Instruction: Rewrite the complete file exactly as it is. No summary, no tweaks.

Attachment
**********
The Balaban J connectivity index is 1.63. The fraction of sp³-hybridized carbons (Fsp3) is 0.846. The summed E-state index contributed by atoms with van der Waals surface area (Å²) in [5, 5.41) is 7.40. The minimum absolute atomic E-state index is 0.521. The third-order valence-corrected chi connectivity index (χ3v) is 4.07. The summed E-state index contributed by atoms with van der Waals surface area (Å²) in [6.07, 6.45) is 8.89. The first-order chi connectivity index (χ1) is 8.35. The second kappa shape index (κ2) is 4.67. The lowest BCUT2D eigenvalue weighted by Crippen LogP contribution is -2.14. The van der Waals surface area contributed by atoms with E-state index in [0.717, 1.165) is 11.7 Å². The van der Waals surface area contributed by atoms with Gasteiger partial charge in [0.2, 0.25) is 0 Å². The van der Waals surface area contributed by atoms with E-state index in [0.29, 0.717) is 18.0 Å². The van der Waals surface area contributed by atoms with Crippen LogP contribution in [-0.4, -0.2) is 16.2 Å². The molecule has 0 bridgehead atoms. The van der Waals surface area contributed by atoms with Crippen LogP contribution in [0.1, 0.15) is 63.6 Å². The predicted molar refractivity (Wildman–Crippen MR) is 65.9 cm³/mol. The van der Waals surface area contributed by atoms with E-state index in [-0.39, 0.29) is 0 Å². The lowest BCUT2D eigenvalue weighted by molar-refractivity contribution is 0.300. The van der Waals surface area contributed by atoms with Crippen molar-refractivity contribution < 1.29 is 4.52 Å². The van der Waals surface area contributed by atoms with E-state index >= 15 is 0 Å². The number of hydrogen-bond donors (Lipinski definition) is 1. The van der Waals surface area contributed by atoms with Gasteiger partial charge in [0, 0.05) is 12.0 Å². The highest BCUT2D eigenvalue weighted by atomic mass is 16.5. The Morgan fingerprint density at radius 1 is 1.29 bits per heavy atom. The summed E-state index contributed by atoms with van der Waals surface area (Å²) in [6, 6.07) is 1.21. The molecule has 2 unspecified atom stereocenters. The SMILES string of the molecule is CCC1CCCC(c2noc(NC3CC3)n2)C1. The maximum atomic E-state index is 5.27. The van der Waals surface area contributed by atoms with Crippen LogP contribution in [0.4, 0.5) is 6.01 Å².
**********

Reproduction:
The Balaban J connectivity index is 1.63. The fraction of sp³-hybridized carbons (Fsp3) is 0.846. The summed E-state index contributed by atoms with van der Waals surface area (Å²) in [5, 5.41) is 7.40. The minimum absolute atomic E-state index is 0.521. The third-order valence-corrected chi connectivity index (χ3v) is 4.07. The summed E-state index contributed by atoms with van der Waals surface area (Å²) in [6.07, 6.45) is 8.89. The first-order chi connectivity index (χ1) is 8.35. The second kappa shape index (κ2) is 4.67. The lowest BCUT2D eigenvalue weighted by Crippen LogP contribution is -2.14. The van der Waals surface area contributed by atoms with E-state index in [0.717, 1.165) is 11.7 Å². The van der Waals surface area contributed by atoms with Gasteiger partial charge in [0.2, 0.25) is 0 Å². The van der Waals surface area contributed by atoms with E-state index in [0.29, 0.717) is 18.0 Å². The van der Waals surface area contributed by atoms with Crippen LogP contribution in [-0.4, -0.2) is 16.2 Å². The molecule has 0 bridgehead atoms. The van der Waals surface area contributed by atoms with Crippen LogP contribution in [0.1, 0.15) is 63.6 Å². The predicted molar refractivity (Wildman–Crippen MR) is 65.9 cm³/mol. The van der Waals surface area contributed by atoms with E-state index in [-0.39, 0.29) is 0 Å². The lowest BCUT2D eigenvalue weighted by molar-refractivity contribution is 0.300. The van der Waals surface area contributed by atoms with Crippen molar-refractivity contribution < 1.29 is 4.52 Å². The van der Waals surface area contributed by atoms with E-state index >= 15 is 0 Å². The number of hydrogen-bond donors (Lipinski definition) is 1. The van der Waals surface area contributed by atoms with Gasteiger partial charge in [0, 0.05) is 12.0 Å². The highest BCUT2D eigenvalue weighted by atomic mass is 16.5. The Morgan fingerprint density at radius 1 is 1.29 bits per heavy atom. The summed E-state index contributed by atoms with van der Waals surface area (Å²) in [6, 6.07) is 1.21. The molecule has 2 unspecified atom stereocenters. The SMILES string of the molecule is CCC1CCCC(c2noc(NC3CC3)n2)C1. The maximum atomic E-state index is 5.27. The van der Waals surface area contributed by atoms with Crippen LogP contribution in [0.4, 0.5) is 6.01 Å².